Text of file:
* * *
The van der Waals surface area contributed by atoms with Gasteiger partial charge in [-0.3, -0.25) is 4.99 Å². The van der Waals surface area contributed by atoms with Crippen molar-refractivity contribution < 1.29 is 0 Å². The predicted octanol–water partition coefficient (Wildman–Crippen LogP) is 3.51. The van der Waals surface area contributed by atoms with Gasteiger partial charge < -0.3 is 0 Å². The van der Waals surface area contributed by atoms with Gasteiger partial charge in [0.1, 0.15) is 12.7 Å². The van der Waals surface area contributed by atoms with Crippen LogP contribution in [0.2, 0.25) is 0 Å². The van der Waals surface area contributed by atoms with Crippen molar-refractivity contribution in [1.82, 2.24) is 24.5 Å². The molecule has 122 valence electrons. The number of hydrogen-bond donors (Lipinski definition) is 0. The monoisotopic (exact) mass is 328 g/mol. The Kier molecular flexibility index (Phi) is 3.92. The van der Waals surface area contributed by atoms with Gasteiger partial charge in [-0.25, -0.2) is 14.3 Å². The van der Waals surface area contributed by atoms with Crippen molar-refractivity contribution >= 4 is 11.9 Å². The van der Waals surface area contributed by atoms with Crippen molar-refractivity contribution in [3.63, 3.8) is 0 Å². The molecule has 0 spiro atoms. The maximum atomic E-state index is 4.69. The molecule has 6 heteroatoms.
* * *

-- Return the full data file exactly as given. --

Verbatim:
The van der Waals surface area contributed by atoms with Gasteiger partial charge in [-0.3, -0.25) is 4.99 Å². The van der Waals surface area contributed by atoms with Crippen molar-refractivity contribution < 1.29 is 0 Å². The predicted octanol–water partition coefficient (Wildman–Crippen LogP) is 3.51. The van der Waals surface area contributed by atoms with Gasteiger partial charge < -0.3 is 0 Å². The van der Waals surface area contributed by atoms with Gasteiger partial charge in [0.1, 0.15) is 12.7 Å². The van der Waals surface area contributed by atoms with Crippen LogP contribution in [0.2, 0.25) is 0 Å². The van der Waals surface area contributed by atoms with Crippen molar-refractivity contribution in [1.82, 2.24) is 24.5 Å². The molecule has 122 valence electrons. The number of hydrogen-bond donors (Lipinski definition) is 0. The monoisotopic (exact) mass is 328 g/mol. The Kier molecular flexibility index (Phi) is 3.92. The van der Waals surface area contributed by atoms with Gasteiger partial charge in [-0.25, -0.2) is 14.3 Å². The van der Waals surface area contributed by atoms with Crippen molar-refractivity contribution >= 4 is 11.9 Å². The van der Waals surface area contributed by atoms with Crippen molar-refractivity contribution in [3.63, 3.8) is 0 Å². The molecule has 0 spiro atoms. The maximum atomic E-state index is 4.69. The molecule has 6 heteroatoms.